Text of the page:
Figure 1. Axial computed tomography of the upper sacrum shows the position of the needle tip located just posteromedial to the right common iliac vessels, which have been faintly opacified by intravenously administered contrast agent. The retroperitoneal space is delineated by a test dose of Omnipaque 300 (arrowheads). The S1 foramina are arrowed (arrows). Although bilateral spread of Omnipaque 300 is shown, it is more marked on the right side. (Reference image at the bottom right corner shows location of the axial section on the frontal scout image.)
×
Two weeks after neurolytic block, she was maintained on oral morphine, 60 mg/day with a VAS score of 1 or 2. However, she was troubled by persistent right lower limb parasthesia after the block. Physical examination revealed decreased sensation to light touch and temperature over the right L4-S1 dermatomes, although there was no motor impairment. The parasthesia was helped by transcutaneous electrical nerve stimulation (TENS) therapy. She also complained of mild abdominal pain in the first 2 days after the neurolytic block, which subsided spontaneously. There was no sign of infection, peritonitis, or urinary incontinence.
Efficacy of the superior hypogastric block in patients with pelvic malignancy and visceral pain had been demonstrated by Plancarte, et al. (1990) and Oscar, et al. (1993), and is further confirmed in our case. In their series, no complications resulting from the block were recorded. [1,2 ] Although not described in detail, it was presumed that their patients had fairly normal anatomy of the lumbosacral spine. In this case, the severe kyphoscoliotic lumbosacral junction deformity and the semirecumbent position of the patient may have contributed to the somatic nerve damage, possibly by spreading the neurolytic solution posteriorly to involve L5 nerve rami and caudally to damage the S1 nerve rami. The asymmetric collapse and deformity of the lumbar spine probably resulted in spread of more neurolytic solution to right side (Figure 1). With the experience in our case, we suggest that caution should be exercised in patients with severely deformed lumbosacral spines, and perhaps a smaller volume of neurolytic agent should be used.
W. S. Chan, M.B.Ch.B., F.A.N.Z.C.A., F.H.K.C.A., F.H.K.A.H.
Senior Medical Officer, Department of Anesthesiology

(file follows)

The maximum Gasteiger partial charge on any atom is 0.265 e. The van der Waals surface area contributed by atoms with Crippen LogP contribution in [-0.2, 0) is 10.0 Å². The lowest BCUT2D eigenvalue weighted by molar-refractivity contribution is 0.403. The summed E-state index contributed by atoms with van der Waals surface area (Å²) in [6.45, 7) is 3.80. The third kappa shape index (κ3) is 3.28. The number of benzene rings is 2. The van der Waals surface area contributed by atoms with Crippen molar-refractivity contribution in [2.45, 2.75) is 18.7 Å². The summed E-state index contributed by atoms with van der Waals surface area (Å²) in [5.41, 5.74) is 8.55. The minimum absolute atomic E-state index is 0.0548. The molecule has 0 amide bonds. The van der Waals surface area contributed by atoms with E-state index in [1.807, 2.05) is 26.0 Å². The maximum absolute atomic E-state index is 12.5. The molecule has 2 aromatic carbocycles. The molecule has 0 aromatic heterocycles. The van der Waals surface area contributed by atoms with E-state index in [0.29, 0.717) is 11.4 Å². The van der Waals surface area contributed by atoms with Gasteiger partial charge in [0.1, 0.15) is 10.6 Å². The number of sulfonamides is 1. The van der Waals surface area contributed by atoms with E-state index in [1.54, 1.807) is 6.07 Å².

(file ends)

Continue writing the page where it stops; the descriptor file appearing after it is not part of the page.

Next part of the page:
Wilfred C. G. Peh, M.B.B.S., D.M.R.D., F.R.C.R., F.H.K.C.R., F.H.K.A.M., F.A.M.S.
Associate Professor, Department of Diagnostic Radiology
K. F. J. Ng
S. L. Tsui, Professor J.C.S. Yang, M.D., Dip Am Board, F.F.A.R.C.S.(I), F.H.K.A.M.
Department of Anesthesiology
FZ Block; Queen Mary Hospital
102 Pokfulan Road; Hong Kong
(Accepted for publication March 26, 1997.)
References 
References 
de Leon-Casasola OA, Kent E, Lema MJ: Neurolytic superior hypogastric block for chronic pain associated with cancer. Pain 1993; 54:145-51.
Plancarte R, Amescua C, Patt RB, Aldrete JA: Superior hypogastric block for pelvic cancer pain. Anesthesiology 1990; 73:236-9.
Figure 1. Axial computed tomography of the upper sacrum shows the position of the needle tip located just posteromedial to the right common iliac vessels, which have been faintly opacified by intravenously administered contrast agent. The retroperitoneal space is delineated by a test dose of Omnipaque 300 (arrowheads). The S1 foramina are arrowed (arrows). Although bilateral spread of Omnipaque 300 is shown, it is more marked on the right side. (Reference image at the bottom right corner shows location of the axial section on the frontal scout image.)
Figure 1. Axial computed tomography of the upper sacrum shows the position of the needle tip located just posteromedial to the right common iliac vessels, which have been faintly opacified by intravenously administered contrast agent. The retroperitoneal space is delineated by a test dose of Omnipaque 300 (arrowheads). The S1 foramina are arrowed (arrows). Although bilateral spread of Omnipaque 300 is shown, it is more marked on the right side. (Reference image at the bottom right corner shows location of the axial section on the frontal scout image.)
Figure 1. Axial computed tomography of the upper sacrum shows the position of the needle tip located just posteromedial to the right common iliac vessels, which have been faintly opacified by intravenously administered contrast agent. The retroperitoneal space is delineated by a test dose of Omnipaque 300 (arrowheads). The S1 foramina are arrowed (arrows). Although bilateral spread of Omnipaque 300 is shown, it is more marked on the right side. (Reference image at the bottom right corner shows location of the axial section on the frontal scout image.)
×